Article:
• Do you suffer from heart disease?
Medicines such as Brufen Granules may be associated with a small increased risk of heart attack (myocardial infarction) or stroke. Any risk is more likely with high doses and prolonged treatment. Do not exceed the recommended dose or duration of treatment. You should discuss your treatment with your doctor or pharmacist before taking Brufen Granules if you:
- have heart problems including heart failure, angina (chest pain) or you have had a heart attack, bypass surgery or peripheral artery disease (poor circulation in the legs or feet due to narrow or blocked arteries).
- have any kind of stroke or think that you might be at risk of these conditions (e.g. if you have a family history of heart disease or stroke, high blood pressure, diabetes, high cholesterol or are a smoker).
• Do you have systemic lupus erythematosus (SLE, sometimes known as lupus) or a connective tissue disease (autoimmune diseases affecting connective tissue)?
• Do you have chicken pox or shingles?
• Has your doctor advised you to follow a low sodium diet?
• Have you been told by your doctor that you have an intolerance to some sugars?
• Is your child dehydrated? As there is a risk of kidney damage in dehydrated children and adolescents.
Brufen Granules may make you feel dizzy or drowsy. If they affect you in this way do not drive, operate machinery or do anything that requires you to be alert.
Sucrose is a sugar. If you have been told by your doctor that you cannot tolerate or digest some sugars, talk to your doctor before taking this medicine. Each sachet contains 3.3g sucrose. This should be taken into account in patients with diabetes mellitus
Brufen Granules contains 8.6 mmol (197mg) sodium per sachet. This should be taken into account if you are on a low sodium diet. You may need to have less sodium in your diet because of the sodium in this medicine.
ALWAYS take Brufen Granules exactly as your doctor has told you. If you are not sure refer to the label on the carton or check with your doctor or pharmacist.
TAKE YOUR BRUFEN GRANULES by emptying the contents of the sachet into a glass full of water to make an orange flavoured fizzy drink, stir and drink immediately. Take with or after food.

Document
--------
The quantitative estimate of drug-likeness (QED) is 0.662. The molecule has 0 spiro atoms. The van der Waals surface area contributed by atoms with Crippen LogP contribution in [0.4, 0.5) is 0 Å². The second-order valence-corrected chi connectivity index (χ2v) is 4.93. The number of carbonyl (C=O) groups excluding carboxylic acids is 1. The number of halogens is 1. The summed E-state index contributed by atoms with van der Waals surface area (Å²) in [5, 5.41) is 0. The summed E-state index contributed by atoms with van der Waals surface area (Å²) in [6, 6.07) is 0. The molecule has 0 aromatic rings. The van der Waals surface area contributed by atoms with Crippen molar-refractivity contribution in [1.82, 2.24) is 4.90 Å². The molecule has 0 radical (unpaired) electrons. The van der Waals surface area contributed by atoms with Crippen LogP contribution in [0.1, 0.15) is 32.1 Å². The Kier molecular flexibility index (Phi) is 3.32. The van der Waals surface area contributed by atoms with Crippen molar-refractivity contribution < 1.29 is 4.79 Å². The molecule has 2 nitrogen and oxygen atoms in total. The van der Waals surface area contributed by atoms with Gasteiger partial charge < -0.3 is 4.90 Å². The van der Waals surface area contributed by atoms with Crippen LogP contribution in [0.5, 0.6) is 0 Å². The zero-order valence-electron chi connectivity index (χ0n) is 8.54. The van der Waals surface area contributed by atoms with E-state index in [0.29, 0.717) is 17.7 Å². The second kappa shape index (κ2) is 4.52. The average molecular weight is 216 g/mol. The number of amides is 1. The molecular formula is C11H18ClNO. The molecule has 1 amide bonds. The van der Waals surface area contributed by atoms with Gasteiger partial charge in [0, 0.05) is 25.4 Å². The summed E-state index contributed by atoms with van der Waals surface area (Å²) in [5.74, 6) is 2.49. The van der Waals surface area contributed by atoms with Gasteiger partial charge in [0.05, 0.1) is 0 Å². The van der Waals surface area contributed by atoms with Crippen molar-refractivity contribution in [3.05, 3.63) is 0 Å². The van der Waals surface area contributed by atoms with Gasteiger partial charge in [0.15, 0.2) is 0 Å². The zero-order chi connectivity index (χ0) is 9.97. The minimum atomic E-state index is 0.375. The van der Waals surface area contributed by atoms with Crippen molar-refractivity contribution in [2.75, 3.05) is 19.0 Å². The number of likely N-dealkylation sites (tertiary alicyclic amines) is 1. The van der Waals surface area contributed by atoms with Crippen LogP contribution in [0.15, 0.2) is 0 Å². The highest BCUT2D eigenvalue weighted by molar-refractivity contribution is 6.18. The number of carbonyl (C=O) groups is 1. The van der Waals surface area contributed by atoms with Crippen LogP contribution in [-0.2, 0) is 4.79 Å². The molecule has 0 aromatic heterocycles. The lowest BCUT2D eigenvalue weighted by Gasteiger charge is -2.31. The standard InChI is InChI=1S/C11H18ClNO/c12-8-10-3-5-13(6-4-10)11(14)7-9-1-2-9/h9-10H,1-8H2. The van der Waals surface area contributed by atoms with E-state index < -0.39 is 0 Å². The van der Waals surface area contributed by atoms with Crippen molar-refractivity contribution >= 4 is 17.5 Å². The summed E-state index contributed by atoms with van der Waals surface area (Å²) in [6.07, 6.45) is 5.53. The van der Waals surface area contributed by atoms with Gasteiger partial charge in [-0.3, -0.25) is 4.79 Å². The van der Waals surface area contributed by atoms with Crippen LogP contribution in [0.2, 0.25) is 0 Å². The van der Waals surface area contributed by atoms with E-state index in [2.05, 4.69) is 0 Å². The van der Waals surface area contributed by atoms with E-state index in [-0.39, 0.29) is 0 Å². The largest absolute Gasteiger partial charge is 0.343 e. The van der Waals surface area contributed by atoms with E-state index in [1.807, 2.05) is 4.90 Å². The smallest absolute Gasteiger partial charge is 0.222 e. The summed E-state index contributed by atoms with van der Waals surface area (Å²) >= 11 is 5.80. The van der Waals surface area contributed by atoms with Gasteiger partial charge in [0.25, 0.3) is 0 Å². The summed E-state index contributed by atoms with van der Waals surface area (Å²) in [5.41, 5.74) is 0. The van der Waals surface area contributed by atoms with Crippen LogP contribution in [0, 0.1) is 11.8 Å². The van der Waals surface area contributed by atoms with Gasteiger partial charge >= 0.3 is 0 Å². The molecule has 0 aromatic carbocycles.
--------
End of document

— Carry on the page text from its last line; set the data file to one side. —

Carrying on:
Adults and Children over 12 years - The usual dosage is 1 sachet taken two or three times a day. Your doctor may choose to increase or decrease this depending on what you are being treated for, but no more than 4 sachets should be taken in one day.
Brufen Granules are NOT recommended for children under 12 years of age.
You should avoid excessive use of painkillers. If you usually take painkillers, especially combinations of different painkillers, you may damage your kidneys, tell your doctor if you are already taking another painkiller before taking this medicine and your doctor will decide whether you should take this medicine. This risk may be increased if you are dehydrated.
(AN OVERDOSE) you should contact a doctor or go to the nearest hospital casualty department IMMEDIATELY taking your granules with you.
IF YOU FORGET TO TAKE YOUR BRUFEN GRANULES take them as soon as you remember, unless it is almost time for your next dose. If it is, do not take the missed dose at all. Never double up on a dose to make up for the one you have missed.
As with all medicines, Brufen Granules may cause side effects, although they are usually mild and not everyone will suffer from them. If any side effects become serious or if you notice any side effects that are not listed in this leaflet, please tell your doctor or pharmacist. You can minimise the risk of side effects by taking the least amount of granules for the shortest amount of time necessary to control your symptoms.
• Signs of aseptic meningitis such as severe headache, high temperature, stiffness of the neck or intolerance to bright light.
• Signs of intestinal bleeding such as
• Passing blood in your faeces (stools/motions)
• Passing black tarry stools
• Vomiting any blood or dark particles that look like coffee grounds
• Unexplained stomach pain (abdominal pain) or other abnormal stomach symptoms, indigestion, heartburn, feeling sick and/or vomiting.
• Unexplained wheezing, shortness of breath, skin rash, itching or bruising (these may be symptoms of an allergic reaction).
• Yellowing of the eyes and/or skin (jaundice).
• Severe sore throat with high fever (these may be symptoms of a condition known as agranulocytosis).
• Blurred or disturbed vision (visual impairment) or seeing/hearing strange things (hallucinations).
• Fluid retention e.g. swollen ankles (this may be a sign of kidney problems).